– ohwilleke
    Commented Jan 23, 2023 at 4:55
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    @ohwilleke Not just authorized by Congress, but also either signed by the President or his veto overridden by supermajorities in Congress. Failure to make good on those prior promises is a recipe for disaster. Lawless and reckless, indeed. Commented Jan 23, 2023 at 9:32
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    I downvoted for the suggestion in the first line that this is anything to do with one party or another, when that really hasn't got anything to do with it. Everyone wants more money spent on pretty much everything, and no-one really wants to be seen to be raising taxes.
    – MikeB
    Commented Jan 23, 2023 at 10:58
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    @MikeB here you can see a list of increases: en.wikipedia.org/wiki/History_of_the_United_States_debt_ceiling and note that only Republicans cause crises. That's not bias, that's a fact. Commented Jan 23, 2023 at 15:22

Complaining about budget deficits, by the Reps, seems to be height of hypocrisy.

How the 2017 Tax Act Affects CBO’s Projections (note those are Trump 2017 tax cuts):

What Are the Act’s Projected Budgetary Effects?

To construct its baseline budget projections, CBO incorporated the effects of the tax act, taking into account economic feedback—that is, the ways in which the act is likely to affect the economy and in turn affect the budget. Doing so raised the 11-year projection of the cumulative primary deficit (that is, the deficit excluding the costs of servicing the debt) by $1.3 trillion and raised projected debt-service costs by roughly $600 billion. The act therefore increases the total projected deficit over the 2018–2028 period by about $1.9 trillion.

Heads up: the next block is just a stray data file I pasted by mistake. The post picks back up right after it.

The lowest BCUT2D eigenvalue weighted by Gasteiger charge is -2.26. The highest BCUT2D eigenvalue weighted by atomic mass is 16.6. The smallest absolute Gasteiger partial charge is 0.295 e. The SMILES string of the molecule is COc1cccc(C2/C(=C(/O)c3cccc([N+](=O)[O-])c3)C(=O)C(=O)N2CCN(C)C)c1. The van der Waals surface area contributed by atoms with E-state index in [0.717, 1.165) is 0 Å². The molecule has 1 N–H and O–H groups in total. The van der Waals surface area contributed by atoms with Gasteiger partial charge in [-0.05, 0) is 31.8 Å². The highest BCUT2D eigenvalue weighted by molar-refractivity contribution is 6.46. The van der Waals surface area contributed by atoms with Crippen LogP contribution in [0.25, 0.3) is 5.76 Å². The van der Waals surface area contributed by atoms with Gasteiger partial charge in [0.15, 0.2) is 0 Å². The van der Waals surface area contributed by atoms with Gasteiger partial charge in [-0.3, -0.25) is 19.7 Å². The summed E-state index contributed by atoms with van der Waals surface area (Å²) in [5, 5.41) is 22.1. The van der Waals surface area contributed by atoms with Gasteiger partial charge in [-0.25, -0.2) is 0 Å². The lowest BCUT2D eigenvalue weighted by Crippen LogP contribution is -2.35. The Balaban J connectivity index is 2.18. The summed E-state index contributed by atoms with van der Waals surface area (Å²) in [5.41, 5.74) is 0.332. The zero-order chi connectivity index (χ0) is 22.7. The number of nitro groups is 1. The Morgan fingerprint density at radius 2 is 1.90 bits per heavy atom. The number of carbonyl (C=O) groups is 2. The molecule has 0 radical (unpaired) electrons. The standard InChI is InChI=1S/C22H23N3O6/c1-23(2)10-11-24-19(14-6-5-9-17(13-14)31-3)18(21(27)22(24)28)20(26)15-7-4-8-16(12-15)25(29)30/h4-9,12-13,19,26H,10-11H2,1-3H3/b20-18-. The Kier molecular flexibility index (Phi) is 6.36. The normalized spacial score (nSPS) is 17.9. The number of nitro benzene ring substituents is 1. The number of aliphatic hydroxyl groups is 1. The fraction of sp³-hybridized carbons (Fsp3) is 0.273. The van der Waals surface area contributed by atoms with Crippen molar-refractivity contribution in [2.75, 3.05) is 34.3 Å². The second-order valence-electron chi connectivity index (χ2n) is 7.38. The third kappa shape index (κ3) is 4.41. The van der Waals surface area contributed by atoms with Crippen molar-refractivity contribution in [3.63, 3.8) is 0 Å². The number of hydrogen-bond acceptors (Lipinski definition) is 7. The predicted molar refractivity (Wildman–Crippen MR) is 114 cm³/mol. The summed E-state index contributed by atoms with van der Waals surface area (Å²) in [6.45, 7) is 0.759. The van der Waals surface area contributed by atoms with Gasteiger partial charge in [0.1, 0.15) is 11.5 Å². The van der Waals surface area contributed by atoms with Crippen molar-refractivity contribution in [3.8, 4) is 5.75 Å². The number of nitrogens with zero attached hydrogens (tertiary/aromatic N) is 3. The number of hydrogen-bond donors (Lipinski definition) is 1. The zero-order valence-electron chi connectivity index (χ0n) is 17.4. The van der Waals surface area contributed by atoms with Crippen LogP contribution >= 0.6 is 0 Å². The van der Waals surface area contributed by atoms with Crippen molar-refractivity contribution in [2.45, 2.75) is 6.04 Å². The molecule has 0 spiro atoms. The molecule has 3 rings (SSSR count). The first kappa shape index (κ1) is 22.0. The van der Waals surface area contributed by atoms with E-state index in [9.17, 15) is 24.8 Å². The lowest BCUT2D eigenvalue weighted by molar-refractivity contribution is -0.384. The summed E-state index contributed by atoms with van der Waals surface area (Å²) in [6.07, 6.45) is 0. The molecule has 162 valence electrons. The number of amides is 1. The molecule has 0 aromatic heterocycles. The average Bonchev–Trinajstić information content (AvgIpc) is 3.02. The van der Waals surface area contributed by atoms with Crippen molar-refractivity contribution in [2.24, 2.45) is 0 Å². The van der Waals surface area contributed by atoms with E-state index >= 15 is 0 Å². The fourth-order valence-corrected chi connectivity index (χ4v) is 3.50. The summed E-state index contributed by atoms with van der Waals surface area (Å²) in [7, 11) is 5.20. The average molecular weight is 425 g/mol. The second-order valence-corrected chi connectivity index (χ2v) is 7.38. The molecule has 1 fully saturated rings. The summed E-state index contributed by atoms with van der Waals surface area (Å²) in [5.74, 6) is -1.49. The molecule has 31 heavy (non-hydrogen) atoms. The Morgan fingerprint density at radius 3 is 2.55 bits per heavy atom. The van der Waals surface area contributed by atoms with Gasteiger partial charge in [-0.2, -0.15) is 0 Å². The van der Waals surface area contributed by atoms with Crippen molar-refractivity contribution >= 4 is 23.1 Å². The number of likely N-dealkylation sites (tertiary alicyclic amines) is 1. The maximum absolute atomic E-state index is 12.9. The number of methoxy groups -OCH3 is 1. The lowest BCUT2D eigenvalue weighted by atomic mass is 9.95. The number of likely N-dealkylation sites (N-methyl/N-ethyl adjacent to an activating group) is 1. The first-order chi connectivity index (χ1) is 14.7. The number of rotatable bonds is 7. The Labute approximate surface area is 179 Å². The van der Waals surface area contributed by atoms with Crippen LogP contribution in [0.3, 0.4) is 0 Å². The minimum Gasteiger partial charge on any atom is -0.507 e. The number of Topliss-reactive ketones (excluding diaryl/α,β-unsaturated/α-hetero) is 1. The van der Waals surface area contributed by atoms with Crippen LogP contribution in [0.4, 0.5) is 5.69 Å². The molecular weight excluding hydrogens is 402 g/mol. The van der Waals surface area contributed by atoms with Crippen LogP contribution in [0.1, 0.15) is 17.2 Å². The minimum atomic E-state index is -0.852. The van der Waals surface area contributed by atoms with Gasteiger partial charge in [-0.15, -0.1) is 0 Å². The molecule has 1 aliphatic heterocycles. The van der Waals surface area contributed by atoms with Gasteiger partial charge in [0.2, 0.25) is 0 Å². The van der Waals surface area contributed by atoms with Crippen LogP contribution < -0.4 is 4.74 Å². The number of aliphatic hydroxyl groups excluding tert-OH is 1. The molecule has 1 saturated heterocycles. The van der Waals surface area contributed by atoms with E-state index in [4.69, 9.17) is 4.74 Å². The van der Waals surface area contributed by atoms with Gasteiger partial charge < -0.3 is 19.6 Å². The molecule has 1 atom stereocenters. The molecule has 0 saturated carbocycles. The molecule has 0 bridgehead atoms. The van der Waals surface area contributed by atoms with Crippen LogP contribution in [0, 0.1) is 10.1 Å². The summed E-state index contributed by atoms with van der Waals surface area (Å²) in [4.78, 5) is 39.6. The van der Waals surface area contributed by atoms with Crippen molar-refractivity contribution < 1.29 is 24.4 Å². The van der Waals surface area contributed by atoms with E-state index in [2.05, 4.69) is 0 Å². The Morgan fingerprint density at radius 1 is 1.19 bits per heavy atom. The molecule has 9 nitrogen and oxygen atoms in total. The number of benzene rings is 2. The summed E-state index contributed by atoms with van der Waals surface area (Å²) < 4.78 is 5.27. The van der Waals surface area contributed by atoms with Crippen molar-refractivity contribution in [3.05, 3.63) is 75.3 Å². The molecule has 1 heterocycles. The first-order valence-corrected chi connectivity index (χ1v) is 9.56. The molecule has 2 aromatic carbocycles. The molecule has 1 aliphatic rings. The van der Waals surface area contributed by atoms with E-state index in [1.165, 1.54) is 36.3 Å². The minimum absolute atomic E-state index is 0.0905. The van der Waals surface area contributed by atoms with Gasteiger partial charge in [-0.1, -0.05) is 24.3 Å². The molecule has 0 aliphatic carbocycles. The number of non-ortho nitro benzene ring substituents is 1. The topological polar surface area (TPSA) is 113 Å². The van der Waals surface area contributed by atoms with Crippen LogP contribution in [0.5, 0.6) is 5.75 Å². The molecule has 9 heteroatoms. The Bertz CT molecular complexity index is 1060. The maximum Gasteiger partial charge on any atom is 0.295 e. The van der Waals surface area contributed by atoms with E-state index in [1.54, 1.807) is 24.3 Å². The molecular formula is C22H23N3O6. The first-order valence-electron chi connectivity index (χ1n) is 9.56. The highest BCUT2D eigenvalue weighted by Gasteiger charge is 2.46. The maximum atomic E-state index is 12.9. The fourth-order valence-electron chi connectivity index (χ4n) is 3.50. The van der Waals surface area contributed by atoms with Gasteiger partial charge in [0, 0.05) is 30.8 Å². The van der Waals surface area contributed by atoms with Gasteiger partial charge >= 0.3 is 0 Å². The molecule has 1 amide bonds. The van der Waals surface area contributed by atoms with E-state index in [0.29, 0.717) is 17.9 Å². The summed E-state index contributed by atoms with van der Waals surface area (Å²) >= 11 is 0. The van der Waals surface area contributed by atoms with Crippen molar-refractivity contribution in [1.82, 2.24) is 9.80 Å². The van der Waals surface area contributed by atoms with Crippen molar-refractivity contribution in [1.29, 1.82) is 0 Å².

The CBO (Congressional Budget Office) is generally held to be competent and non-partisan.

And... which party, forewarned, both passed the tax cuts and complain about deficits?

The same Congressional party that stands for honesty, integrity and keeping George Santos.

p.s. I tend to be fiscally conservative, so, yes, the budget deficits should be brought under control. Best by tax increases and bipartisan spending cuts, at the appropriate time in the business cycle.

I won't work it into this answer, but Starve the Beast in an interesting summary re. possible ulterior motives on Wikipedia.I also would not be surprised that the deadlock and kingmaker status of the Republicans during budget negotiations allows for slipping choice pork morsels when government shutdowns loom, as per OM's answer.

BTW, constant deficits do add up:

As of December 2022 it costs $210 billion to maintain the debt, which is 15% of the total federal spending.

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    I too am fiscally conservative. The deficit should be brought under control. However, it seems that in the last several decades, it's Republicans who have drove the deficit up when they had control and Democrats who have rescued the country while Republicans try to hold the country hostage. Height of hypocrisy, indeed. Commented Jan 21, 2023 at 17:27
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    Republicans concerned about deficits are like cicadas that emerge every 4 or 6 or 8 years when there's a democratic president.
    – dandavis
    Commented Jan 22, 2023 at 9:27
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    @dandavis: Yeah well; that's why I prefer the deadlock.
    – Joshua
    Commented Jan 22, 2023 at 23:41
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    @kevinharker The Dems tend to balance the budget and reduce the national debt. The Republicans push massive tax breaks for the rich insisting that it'll improve the economy, wind up ratcheting up the debt by massive amounts and then try to kill social programs because "fiscal responsibility". This isn't hyperbole, this is the pattern for the past thirty years and counting. Commented Jan 24, 2023 at 6:06